Post # 49
I was in 6th grade. We were sitting in an assembly when it was cut short and we were taken back to our classrooms. Teachers all over the school turned on the TVs so we could see what was going on. I don’t really remember a lot about the rest of that day–I think I was in shock, because it didn’t seem like it was possible for planes to crash into buildings and kill thousands. I was also terrified because my aunt and uncle live in New York, and I didn’t know if they were ok.
My mom was at home when I got back from school (she usually didn’t come home that early), and was really worried. Apparently, my aunt (who had been just blocks from the WTC buildings) had left a message, half sobbing, about how she didn’t know what was going on or if she would ever see us again, but that she loved us so much.
I was so relieved when I found out my aunt and uncle were both ok.
A year or so ago, my aunt randomly brought up 9/11. She never talked about it before that, but she showed me a video she had taken. It was so scary to be in her shoes, watching it instead of just seeing images on the news—she was up in a skyscraper, seeing another skyscraper blocks away burn down and crumble. So devestating and tragic for those who died and their families. And for our country as a whole.
Post # 50
I was 28…sleeping when the first plane hit. My alarm had gone off and I hit snooze. I used to have my alarm go off on the radio station KIIS FM because I hated it. In my daze I guess I heard Rick Dees talking about the first plane, but pretty much went back to sleep immediately.
I had a terrifying dream about it, and it was one of those that you don’t fully remember, but still feel uneasy. I got up, and took my shower, but something in the back of my mind was telling me to turn on the TV, which I NEVER did before I went to work.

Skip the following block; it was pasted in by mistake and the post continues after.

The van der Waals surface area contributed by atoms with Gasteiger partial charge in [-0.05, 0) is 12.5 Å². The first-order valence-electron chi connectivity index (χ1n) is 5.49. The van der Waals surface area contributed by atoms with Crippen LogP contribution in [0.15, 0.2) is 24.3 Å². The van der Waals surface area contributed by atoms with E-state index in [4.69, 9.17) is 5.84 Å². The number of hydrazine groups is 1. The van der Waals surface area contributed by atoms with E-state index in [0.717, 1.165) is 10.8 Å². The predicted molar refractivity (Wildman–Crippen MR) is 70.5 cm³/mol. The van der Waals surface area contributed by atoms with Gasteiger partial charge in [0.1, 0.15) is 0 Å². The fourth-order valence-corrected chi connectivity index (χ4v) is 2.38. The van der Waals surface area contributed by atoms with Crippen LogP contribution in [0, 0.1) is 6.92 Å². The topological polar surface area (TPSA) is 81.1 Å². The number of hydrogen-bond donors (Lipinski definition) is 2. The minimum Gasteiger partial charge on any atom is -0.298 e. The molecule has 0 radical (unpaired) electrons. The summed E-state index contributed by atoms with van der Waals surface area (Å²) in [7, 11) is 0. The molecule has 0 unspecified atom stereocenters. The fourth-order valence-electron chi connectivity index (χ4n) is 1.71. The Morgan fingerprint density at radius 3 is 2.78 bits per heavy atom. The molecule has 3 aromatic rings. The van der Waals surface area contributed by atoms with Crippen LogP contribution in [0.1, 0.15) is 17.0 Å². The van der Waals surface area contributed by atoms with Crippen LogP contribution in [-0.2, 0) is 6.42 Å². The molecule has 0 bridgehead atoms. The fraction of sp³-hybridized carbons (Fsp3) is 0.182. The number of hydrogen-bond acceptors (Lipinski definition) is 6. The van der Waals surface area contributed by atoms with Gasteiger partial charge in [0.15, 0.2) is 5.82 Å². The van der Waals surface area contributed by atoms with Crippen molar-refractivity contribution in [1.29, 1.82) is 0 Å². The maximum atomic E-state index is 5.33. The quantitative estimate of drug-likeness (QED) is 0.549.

I was watching the news coverage before I left, and saw the second plane hit. It was so surreal.
When I got to work, I immediately started trying to reach one of my besties. She worked near WTC, in the Embassy building. It took a while, but I finally got her. Turns out she was on a train that ran under WTC, and was walking through the mall that was underground, window shopping outside of Ann Taylor. She had no clue.
Her boyfriend was at home waiting for a new couch to be delivered in Brooklyn. After the first plane hit, and he saw that one the news, he went out to the waterfront with his camera. He held it up to take a picture of the first tower burning, and at that exact moment the second plane pretty much punched through the second tower from the other side. So weird to see that moment frozen in time.
Post # 51
I was a freshman in high school. I was in my history class, and despite living 30 minutes from DC, I didn’t know what the Pentagon or the World Trace Center were. I was confused and didn’t realize how big of a deal it was at first.
Then, when I found out that the Pentagon was a government building, I realized that my mother and stepfather may be there. My stepdad was at the Pentagon frequently, and my mom was also in D.C. all the time, and I just didn’t know.
Our schools were all closed early. I went home and was alone until my very young brother came home (he must’ve been 5 or 6). I was calling and calling trying to reach my mom, but the phone lines weren’t working. I remember I’d never ever experienced that before — phones being too busy to work.
Then, I remember the no-fly order and my dad telling me I’d probably never again see the skies as empty as I did in those following days.
The story kind of just goes on and on… I happened to go to high school with the Prime Minister of Afghanistan’s nieces, and so when those shootings started happening in Maryland, I was terrified that our school might be a target.
Post # 52
Working in London – we were told that there were numerous planes unaccounted for and may be heading out way.
On my way home I stopped at Harvey Nicks and watched the towers go down on 50 big screen TV’s. There were about 40 of us and everyone was totally silent. I walked home rather than taking the tube.
Post # 53
And our skies were busier as the planes were diverted here.